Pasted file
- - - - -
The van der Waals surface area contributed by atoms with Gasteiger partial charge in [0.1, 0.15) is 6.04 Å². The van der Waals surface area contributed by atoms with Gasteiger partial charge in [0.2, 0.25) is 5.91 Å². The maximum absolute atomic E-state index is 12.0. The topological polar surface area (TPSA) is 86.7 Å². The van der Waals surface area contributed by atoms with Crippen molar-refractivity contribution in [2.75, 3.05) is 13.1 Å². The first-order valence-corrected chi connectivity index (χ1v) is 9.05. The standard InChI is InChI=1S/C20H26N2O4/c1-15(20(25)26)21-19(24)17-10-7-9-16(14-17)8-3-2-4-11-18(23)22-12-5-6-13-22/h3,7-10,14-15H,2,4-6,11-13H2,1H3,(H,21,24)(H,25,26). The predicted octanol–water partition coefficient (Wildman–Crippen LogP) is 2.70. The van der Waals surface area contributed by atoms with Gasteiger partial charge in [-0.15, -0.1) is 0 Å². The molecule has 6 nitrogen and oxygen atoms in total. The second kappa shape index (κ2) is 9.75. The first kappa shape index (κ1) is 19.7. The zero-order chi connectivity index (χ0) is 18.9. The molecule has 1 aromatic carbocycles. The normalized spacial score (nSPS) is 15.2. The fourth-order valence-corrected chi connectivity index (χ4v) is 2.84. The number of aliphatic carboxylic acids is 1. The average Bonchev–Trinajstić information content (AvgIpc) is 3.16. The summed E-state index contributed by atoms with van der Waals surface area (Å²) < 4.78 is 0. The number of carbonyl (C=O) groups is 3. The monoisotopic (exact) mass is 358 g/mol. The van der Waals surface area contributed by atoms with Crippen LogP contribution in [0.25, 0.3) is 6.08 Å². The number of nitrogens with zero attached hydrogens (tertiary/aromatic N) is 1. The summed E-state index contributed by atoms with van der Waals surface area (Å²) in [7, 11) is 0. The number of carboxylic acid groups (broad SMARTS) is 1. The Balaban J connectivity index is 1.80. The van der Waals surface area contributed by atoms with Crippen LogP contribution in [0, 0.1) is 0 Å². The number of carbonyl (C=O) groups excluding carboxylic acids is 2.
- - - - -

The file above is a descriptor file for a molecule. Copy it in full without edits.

The van der Waals surface area contributed by atoms with Gasteiger partial charge in [0.1, 0.15) is 6.04 Å². The van der Waals surface area contributed by atoms with Gasteiger partial charge in [0.2, 0.25) is 5.91 Å². The maximum absolute atomic E-state index is 12.0. The topological polar surface area (TPSA) is 86.7 Å². The van der Waals surface area contributed by atoms with Crippen molar-refractivity contribution in [2.75, 3.05) is 13.1 Å². The first-order valence-corrected chi connectivity index (χ1v) is 9.05. The standard InChI is InChI=1S/C20H26N2O4/c1-15(20(25)26)21-19(24)17-10-7-9-16(14-17)8-3-2-4-11-18(23)22-12-5-6-13-22/h3,7-10,14-15H,2,4-6,11-13H2,1H3,(H,21,24)(H,25,26). The predicted octanol–water partition coefficient (Wildman–Crippen LogP) is 2.70. The van der Waals surface area contributed by atoms with Gasteiger partial charge in [-0.15, -0.1) is 0 Å². The molecule has 6 nitrogen and oxygen atoms in total. The second kappa shape index (κ2) is 9.75. The first kappa shape index (κ1) is 19.7. The zero-order chi connectivity index (χ0) is 18.9. The molecule has 1 aromatic carbocycles. The normalized spacial score (nSPS) is 15.2. The fourth-order valence-corrected chi connectivity index (χ4v) is 2.84. The number of aliphatic carboxylic acids is 1. The average Bonchev–Trinajstić information content (AvgIpc) is 3.16. The summed E-state index contributed by atoms with van der Waals surface area (Å²) < 4.78 is 0. The number of carbonyl (C=O) groups is 3. The monoisotopic (exact) mass is 358 g/mol. The van der Waals surface area contributed by atoms with Crippen LogP contribution in [0.25, 0.3) is 6.08 Å². The number of nitrogens with zero attached hydrogens (tertiary/aromatic N) is 1. The summed E-state index contributed by atoms with van der Waals surface area (Å²) in [7, 11) is 0. The number of carboxylic acid groups (broad SMARTS) is 1. The Balaban J connectivity index is 1.80. The van der Waals surface area contributed by atoms with Crippen LogP contribution in [0, 0.1) is 0 Å². The number of carbonyl (C=O) groups excluding carboxylic acids is 2.